Introduction

Thanks to a Herculean conservation effort by Hurunui College in North Canterbury, three great-spotted kiwi/roroa will be returned to the Nina valley tomorrow.

Date:  10 February 2012

Thanks to a Herculean conservation effort by Hurunui College in North Canterbury, three great-spotted kiwi/roroa will be returned to the Nina valley tomorrow.

Tim Kelly, the Hurunui College teacher responsible for the project, says about 40 students have been carrying out extensive predator control work in the area for the last four years.

“Initially we were preparing the valley for the introduction of kiwi in 2010,” says Kelly.

“Since then we’ve had birds to protect, so our work has become even more rewarding and urgent. Our focus has been to get rid of the main kiwi killers – stoats.”

“The stoat control also has a positive impact on the valley’s other vulnerable species such as blue duck/whio, kākā and kea.”

Hurunui College started the project in the Nina valley after DOC biodiversity ranger, Malcolm Wylie, visited the school. The students and community then set up the Nina Valley Restoration Group involving students, parents and teachers from Hurunui College.

Support from BNZ Save the Kiwi Trust and Kids Restore New Zealand, a programme under the Air New Zealand Environment Trust, as well as generous local businesses, has been crucial for the project.

Kids Restore New Zealand spokesperson, Ruud Kleinpaste, says the Nina valley restoration project shows exactly what young New Zealanders can do to help restore our biodiversity.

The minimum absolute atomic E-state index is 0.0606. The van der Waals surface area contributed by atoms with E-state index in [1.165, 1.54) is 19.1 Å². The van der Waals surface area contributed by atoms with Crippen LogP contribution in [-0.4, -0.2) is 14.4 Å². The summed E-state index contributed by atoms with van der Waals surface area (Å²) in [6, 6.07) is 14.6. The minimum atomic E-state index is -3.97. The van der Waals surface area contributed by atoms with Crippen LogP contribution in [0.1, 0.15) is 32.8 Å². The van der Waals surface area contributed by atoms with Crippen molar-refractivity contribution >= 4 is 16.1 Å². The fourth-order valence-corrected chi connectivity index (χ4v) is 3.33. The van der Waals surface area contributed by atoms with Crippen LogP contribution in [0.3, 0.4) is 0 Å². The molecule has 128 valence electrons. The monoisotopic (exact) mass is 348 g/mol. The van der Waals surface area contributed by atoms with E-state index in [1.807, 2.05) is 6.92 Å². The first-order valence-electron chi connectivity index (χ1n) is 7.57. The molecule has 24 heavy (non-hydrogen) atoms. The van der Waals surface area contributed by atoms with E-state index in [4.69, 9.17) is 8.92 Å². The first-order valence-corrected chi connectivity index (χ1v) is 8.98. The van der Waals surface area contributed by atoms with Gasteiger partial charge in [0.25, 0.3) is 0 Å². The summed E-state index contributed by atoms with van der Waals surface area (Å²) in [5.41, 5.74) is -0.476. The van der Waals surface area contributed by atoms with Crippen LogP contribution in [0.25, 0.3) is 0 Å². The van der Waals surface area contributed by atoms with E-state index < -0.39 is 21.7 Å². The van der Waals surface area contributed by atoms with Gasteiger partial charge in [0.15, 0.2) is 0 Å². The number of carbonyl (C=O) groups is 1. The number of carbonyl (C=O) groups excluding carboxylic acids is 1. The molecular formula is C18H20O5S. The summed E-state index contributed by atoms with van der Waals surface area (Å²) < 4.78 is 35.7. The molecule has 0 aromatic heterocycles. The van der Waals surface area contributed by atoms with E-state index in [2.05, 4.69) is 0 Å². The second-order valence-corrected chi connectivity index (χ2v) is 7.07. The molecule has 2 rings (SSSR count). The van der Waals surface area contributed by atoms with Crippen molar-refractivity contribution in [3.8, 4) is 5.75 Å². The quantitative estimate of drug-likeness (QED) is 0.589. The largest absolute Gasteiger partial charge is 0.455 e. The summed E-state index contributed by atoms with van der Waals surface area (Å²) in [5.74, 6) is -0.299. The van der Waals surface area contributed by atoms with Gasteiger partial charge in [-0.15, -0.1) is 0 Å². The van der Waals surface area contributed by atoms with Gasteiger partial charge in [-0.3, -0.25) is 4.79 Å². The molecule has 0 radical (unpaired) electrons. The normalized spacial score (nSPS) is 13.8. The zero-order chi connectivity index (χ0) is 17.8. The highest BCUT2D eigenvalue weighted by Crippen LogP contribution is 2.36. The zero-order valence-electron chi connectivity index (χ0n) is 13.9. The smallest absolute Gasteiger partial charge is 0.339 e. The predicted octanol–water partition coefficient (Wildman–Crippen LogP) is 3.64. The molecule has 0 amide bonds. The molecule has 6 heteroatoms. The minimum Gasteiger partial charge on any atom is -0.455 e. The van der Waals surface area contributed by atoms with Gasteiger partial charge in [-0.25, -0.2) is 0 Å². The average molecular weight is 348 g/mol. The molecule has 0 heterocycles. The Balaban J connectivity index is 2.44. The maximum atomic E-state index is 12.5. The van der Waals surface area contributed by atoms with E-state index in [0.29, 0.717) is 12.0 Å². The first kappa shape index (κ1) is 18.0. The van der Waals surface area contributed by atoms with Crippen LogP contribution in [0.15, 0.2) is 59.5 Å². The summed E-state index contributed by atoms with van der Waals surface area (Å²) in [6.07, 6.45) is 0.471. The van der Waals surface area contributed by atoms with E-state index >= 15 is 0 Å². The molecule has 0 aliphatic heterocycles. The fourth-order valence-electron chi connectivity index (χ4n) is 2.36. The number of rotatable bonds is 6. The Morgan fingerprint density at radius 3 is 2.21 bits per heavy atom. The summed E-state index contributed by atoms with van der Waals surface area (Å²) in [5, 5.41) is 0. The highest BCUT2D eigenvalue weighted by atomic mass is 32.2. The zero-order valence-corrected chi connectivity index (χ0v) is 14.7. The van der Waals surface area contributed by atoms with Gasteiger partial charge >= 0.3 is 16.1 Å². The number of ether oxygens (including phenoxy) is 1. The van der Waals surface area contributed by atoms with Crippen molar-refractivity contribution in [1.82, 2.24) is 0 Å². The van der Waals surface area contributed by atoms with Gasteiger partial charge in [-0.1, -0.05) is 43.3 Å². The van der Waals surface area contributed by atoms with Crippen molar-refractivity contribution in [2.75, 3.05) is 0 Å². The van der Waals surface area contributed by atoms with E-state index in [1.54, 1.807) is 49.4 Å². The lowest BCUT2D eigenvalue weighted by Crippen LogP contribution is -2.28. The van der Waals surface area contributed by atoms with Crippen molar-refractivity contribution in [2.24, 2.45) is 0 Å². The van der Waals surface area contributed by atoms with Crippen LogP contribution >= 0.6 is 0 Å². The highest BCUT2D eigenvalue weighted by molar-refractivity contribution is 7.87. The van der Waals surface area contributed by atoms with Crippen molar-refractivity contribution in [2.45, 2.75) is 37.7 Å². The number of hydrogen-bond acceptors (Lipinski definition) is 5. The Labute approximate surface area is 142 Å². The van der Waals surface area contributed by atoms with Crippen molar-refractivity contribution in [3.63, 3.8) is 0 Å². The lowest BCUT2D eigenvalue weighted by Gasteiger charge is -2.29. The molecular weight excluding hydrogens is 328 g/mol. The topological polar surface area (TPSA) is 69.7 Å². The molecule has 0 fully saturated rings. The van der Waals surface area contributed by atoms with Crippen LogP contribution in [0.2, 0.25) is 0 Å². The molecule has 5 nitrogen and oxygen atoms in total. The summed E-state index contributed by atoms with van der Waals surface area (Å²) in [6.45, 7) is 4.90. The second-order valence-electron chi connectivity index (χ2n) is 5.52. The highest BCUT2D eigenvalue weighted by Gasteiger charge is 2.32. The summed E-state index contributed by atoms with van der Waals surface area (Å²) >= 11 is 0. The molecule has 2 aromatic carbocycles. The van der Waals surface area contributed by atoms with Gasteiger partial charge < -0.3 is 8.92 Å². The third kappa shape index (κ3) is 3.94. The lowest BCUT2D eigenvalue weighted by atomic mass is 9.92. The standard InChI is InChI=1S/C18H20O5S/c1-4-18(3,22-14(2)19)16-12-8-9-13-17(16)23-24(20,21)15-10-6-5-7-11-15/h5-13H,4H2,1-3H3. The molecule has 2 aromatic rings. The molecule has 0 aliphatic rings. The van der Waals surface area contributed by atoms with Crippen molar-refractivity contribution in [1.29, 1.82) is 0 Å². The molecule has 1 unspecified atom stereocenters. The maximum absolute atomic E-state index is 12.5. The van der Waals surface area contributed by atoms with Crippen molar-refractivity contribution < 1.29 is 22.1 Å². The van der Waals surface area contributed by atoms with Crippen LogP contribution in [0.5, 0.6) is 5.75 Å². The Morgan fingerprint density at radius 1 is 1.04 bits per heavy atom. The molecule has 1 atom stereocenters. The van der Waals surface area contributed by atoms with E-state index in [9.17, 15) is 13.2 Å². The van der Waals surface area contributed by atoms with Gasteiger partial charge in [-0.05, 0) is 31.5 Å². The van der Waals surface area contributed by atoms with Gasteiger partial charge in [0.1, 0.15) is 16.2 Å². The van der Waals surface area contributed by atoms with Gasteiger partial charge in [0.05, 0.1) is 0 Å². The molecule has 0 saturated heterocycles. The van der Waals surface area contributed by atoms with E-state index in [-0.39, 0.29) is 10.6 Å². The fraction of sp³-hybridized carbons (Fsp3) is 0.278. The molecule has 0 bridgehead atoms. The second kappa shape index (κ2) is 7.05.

“They've got the tools, the know-how and a fabulous commitment to improve their environment," he says.

Executive Director of the BNZ Save the Kiwi Trust, Michelle Impey, is impressed by how much the students have achieved.

“These students have achieved an extraordinary amount. If other schools did a fraction of Hurunui College’s pest control work, what a different environment we would have for the protection of kiwi.

“Our warmest congratulations and thanks to you all.”

The young kiwi come from crèche facilities at Riccarton Bush and Willowbank Wildlife Reserve, where they were incubated and raised as part of BNZ Operation Nest Egg.

Kelly says: “Our target is to get a sustainable population of birds (about 40) resident in the valley.”

Roroa are the largest of the five kiwi species and are found in the wild only in Lake Sumner Forest Park and Arthur’s Pass, Kahurangi and Paparoa national parks in the central South Island.  They are threatened with extinction and classified as ‘nationally vulnerable’, the third most critical threat rating in New Zealand.

Contact

Fiona Oliphant
Ph: +64 27 470 1378

See also

Kiwi

Back to top